A St. John's man has questioned the effectiveness of Eastern Health's Mental Health Crisis Team after being told they are not always available to help.
Jeff Baggs said he got a shock on Tuesday when he phoned the mental health line to get help for a friend who was in crisis.
"I spoke with a gentleman there who was really kind, supportive and helpful, but he informed me the on-site crisis intervention team only works Wednesday to Sunday," said Baggs.
'We reviewed statistics, and the Wednesday through Saturday evenings were our busiest time when people were coming in crisis, so we went with those times' - Isobel Keefe of Eastern Health
"I asked him what happens if there's an emergency on a Monday or a Tuesday — but he didn't really have an answer for that."
Baggs was advised to then contact the Royal Newfoundland Constabulary.
"The police came, they responded really quickly. They were really effective, they were polite, they were gentle. They talked to everybody involved," he said.
"It's not my intention to say a bad thing about the police at all, not about the staff of the crisis line, not about any particular individual — but there's a systematic bump there where there are services that are required on an emergency basis that just aren't available at certain times."
Hours reflect when services needed most
Baggs' friend was not deemed to be a threat to herself or others, and was not voluntarily seeking help, so there was little the RNC could do.
"The police couldn't actually make that determination without there being some sort of public safety threat or an issue of property. Police approach problems from the framework of the law as opposed to health — but we needed a health care professional in that moment," said Baggs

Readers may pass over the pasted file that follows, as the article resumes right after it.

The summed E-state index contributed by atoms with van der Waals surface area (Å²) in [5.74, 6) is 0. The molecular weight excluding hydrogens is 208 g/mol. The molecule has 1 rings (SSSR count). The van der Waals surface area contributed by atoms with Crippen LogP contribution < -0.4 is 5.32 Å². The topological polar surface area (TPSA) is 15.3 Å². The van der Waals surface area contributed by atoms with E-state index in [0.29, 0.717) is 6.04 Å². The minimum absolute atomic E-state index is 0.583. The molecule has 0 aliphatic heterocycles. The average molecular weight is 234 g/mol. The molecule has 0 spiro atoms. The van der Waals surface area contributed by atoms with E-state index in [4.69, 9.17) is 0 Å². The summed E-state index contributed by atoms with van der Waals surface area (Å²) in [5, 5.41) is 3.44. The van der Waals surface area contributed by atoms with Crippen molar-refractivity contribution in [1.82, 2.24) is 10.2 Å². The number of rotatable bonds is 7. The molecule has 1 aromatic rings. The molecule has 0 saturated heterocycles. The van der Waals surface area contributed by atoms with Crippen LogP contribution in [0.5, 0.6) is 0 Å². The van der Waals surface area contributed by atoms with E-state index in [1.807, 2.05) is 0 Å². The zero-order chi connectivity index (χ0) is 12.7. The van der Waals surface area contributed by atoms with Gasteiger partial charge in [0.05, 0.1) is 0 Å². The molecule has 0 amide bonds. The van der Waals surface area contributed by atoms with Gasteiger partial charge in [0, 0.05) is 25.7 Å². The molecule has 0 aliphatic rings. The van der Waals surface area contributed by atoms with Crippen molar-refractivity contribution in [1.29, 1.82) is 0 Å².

While the crisis team can act in such situations, it is not available seven days a week.
Isobel Keefe, the regional director of Eastern Health's Mental Health and Addictions Program, said the team's hours are not based on a lack of money.
"We reviewed statistics, and the Wednesday through Saturday evenings were our busiest time when people were coming in crisis, so we went with those times," Keefe said.
Meanwhile, Baggs said by the end of the whole ordeal he felt frustrated.
"Health care sent me to the police. The police said there was nothing they could do, so I was forced at the end of a sort of long conversation with a lot of people at the end of the day having to watch my friend walk away on the street."
Eastern Health is currently reviewing its mobile crisis unit, but will not say if its hours of operations are part of that review.